What is a griot? Merriam-Webster defines it this way: “Any of a class of musician-entertainers of western Africa whose performances include tribal histories and genealogies; or, more broadly, storyteller."
Tom Dent was certainly that. Born in New Orleans in 1932, the son of Dillard University president Albert C. Dent and Jessie Covington Dent, Tom Dent was known for his work with the Umbra Writers Workshop, which he helped found in New York and which was so influential in the Black Arts Movement.
He moved back to New Orleans in 1964 and worked at the Free Southern Theatre, wrote poetry collected in “Blue Lights and River Songs” and “Magnolia Street,” the play “Ritual Murder” and others; and his last work, “Southern Journey: A Return to the Civil Rights Movement,” chronicled his travels to sites important in civil rights history. He died in 1998, leaving behind a vast amount of unpublished work.
Now his legacy is ready for a new generation of readers, with the publication of “New Orleans Griot: The Tom Dent Reader,” edited by Dent’s longtime friend, Kalamu ya Salaam, published by the University of New Orleans Press.
Salaam calls Dent “the most important New Orleans writer of all time.” And he makes his case in this incredible selection of writing, more than 400 pages of letters, stories, articles, poems, plays and excerpts from larger work. It is by turns fascinating, moving and heartbreaking.
This work was taken from the Tom Dent archive, some 140 linear feet of paper, at the Amistad Research Center. Kara T. Olidge, director of the Center, said, "The collection of Tom Dent's personal papers comprise one of the most significant literary and civil rights collections at the Amistad Research Center. Encompassing 240 boxes of letters, photographs, writings, and oral histories, Tom is seen as a modern renaissance man through his various activities and projects, all of which are documented in his papers at Amistad."
Despite their closeness, Salaam was surprised by the amount and breadth of the collection. “I had no idea that he had done that much work,” he said. “He didn’t publish that much.”
Salaam first rejected the notion of writing a biography, then seized the opportunity to get the work out and decided on a chronological sequence for this book. There are items that Dent wrote for college newspapers at Morehouse and Syracuse University, work from the Umbra Workshop to start with. There is even a letter of frank self-appraisal, “Dear Dr. Brayboy,” that Dent once wrote to his psychiatrist.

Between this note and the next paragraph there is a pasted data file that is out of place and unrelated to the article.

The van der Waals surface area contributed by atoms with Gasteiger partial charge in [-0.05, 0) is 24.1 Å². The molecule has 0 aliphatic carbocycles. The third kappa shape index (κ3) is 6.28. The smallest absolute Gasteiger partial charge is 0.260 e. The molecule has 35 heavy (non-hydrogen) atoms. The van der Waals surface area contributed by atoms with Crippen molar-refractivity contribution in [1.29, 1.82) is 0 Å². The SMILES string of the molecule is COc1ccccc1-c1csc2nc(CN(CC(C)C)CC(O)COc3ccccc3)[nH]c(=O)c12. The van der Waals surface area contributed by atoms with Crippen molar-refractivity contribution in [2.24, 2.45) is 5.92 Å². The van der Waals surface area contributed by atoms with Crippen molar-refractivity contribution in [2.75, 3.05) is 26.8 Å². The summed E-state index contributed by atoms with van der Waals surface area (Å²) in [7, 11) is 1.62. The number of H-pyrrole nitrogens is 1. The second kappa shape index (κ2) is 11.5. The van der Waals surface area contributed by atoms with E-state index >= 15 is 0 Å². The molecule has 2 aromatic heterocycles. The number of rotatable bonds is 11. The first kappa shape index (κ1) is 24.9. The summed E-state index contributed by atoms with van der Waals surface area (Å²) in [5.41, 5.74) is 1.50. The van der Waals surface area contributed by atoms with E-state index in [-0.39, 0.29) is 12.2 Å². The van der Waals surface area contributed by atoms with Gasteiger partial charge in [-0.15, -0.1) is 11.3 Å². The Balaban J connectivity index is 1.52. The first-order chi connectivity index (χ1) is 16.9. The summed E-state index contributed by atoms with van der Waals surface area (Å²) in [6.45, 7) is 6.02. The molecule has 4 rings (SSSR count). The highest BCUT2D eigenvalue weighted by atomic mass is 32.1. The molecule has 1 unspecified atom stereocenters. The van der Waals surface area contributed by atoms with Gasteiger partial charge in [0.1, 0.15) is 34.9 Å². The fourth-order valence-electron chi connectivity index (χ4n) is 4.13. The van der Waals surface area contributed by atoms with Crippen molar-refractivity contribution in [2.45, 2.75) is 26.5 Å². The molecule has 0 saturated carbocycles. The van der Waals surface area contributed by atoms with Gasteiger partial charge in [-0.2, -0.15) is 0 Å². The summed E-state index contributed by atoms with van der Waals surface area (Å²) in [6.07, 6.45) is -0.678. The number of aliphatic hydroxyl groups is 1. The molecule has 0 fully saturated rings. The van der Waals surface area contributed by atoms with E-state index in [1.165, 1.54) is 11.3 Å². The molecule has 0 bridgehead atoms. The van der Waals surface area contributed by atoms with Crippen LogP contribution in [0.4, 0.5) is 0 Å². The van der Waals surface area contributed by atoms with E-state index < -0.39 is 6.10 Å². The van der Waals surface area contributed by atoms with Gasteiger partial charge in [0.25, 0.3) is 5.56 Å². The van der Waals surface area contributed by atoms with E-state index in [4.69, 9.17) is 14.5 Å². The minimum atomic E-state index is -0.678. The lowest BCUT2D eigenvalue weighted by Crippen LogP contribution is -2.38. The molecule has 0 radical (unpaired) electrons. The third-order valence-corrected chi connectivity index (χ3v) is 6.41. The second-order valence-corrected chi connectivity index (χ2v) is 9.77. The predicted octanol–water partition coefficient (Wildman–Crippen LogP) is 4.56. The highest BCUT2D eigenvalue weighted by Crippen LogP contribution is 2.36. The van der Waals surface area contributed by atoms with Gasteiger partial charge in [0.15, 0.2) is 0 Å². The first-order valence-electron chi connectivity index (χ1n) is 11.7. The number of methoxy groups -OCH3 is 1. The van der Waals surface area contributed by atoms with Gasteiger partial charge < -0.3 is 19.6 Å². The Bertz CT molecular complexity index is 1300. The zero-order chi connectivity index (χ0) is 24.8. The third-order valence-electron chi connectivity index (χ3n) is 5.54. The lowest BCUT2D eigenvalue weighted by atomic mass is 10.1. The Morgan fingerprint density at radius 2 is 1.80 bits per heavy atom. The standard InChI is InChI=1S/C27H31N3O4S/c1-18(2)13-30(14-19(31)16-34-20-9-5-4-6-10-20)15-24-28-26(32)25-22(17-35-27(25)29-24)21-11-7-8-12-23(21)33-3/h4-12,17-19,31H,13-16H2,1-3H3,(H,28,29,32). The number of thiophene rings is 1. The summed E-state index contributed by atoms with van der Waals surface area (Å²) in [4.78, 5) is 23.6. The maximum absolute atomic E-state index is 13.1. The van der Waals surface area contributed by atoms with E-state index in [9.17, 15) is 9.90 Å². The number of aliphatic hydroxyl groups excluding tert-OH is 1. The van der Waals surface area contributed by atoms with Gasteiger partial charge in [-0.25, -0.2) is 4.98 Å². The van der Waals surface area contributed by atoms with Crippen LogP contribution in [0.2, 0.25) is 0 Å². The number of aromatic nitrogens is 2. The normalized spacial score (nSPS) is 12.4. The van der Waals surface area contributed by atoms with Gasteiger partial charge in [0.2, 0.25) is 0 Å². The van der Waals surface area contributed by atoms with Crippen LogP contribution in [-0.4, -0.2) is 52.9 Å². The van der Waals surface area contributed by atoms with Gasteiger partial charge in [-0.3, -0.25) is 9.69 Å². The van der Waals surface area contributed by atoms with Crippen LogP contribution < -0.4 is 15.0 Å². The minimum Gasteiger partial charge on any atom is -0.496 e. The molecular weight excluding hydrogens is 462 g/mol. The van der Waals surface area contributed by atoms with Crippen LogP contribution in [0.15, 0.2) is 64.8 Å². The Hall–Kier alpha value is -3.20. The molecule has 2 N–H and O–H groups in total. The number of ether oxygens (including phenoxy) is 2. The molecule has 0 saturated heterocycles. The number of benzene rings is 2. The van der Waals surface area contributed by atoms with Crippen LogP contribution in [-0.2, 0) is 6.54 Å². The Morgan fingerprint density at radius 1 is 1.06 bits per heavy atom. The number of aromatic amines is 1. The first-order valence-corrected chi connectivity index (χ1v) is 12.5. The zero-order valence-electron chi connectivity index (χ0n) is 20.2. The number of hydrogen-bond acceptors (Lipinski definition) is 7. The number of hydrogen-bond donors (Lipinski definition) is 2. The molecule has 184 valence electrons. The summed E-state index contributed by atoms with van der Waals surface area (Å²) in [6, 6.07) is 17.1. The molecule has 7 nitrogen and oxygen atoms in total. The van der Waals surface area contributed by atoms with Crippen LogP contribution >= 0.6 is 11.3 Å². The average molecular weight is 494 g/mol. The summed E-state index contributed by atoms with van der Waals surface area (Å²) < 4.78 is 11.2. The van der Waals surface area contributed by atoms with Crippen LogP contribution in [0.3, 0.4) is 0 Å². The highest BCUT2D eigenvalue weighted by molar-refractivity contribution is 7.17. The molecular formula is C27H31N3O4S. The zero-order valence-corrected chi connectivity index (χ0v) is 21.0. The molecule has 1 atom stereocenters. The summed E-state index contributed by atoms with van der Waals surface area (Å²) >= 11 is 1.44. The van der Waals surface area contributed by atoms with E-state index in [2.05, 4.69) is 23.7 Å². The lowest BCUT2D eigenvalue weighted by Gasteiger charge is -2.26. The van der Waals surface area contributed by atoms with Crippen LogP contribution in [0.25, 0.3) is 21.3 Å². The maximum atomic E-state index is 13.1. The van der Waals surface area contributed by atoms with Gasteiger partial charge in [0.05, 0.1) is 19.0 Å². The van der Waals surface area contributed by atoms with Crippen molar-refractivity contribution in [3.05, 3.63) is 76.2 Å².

Taken together, these works constitute a curiously intimate and moving portrait of an African-American man coming of age, his lifelong search for identity and self-acceptance, his struggle with his New Orleans background, his privileged upbringing. Shining through it all is Dent’s ruthless honesty, his power of acute observation and his ability to provide a larger context.
Some of the most lyrical, lovely writing in this book is about New Orleans, where Dent returned in the 1960s after being robbed at gunpoint in New York. He began to see his home town in a new way. Quite simply, as Salaam puts it, “He was seduced and enraptured by the city of his birth.”
Dent writes beautifully and insightfully about Mardi Gras, second lines, the Mardi Gras Indians, St. Joseph’s Night, and Jazz Fest. Here’s a sample: “My favorite all-time Carnival scene was one I saw on North Rampart: A small contingent of marching black youth returning from Canal Street tooting on those toy trombones with all the conviction of the Olympia Brass Band, marching in perfect time and rhythm, oblivious to the insanity around them. And who can find fault with that? In a city where unemployment is rampant, where housing is decrepit and where there is no improvement within range of a telescope, the more capacity for fantasy, possibly the better.”
In addition, the book includes interviews, a bibliography and an afterword by poet/professor Jerry Ward.
Salaam credits Dent with setting him on the path to so much: writing, editing, documenting his experience. And beyond the clear evidence of the work involved in making this book, he cherishes his friend’s memory. “After his death, whenever I would travel, when I would go North, and it was cold, the gloves I had were Tom’s gloves. So he’s literally holding my hand.”
In his turn, Kalamu ya Salaam hopes to lead a new generation by the hand to Tom Dent’s work, this legacy of incredible writing.
Susan Larson is the host of The Reading Life on WWNO-FM.
What: Kalamu ya Salaam discusses “New Orleans Griot: The Tom Dent Reader” with Ishmael Reed
When: 6:30 p.m. Tuesday (Jan. 16)
Where: John Georges Auditorium, Dillard University
Tickets: Eventbrite.com; free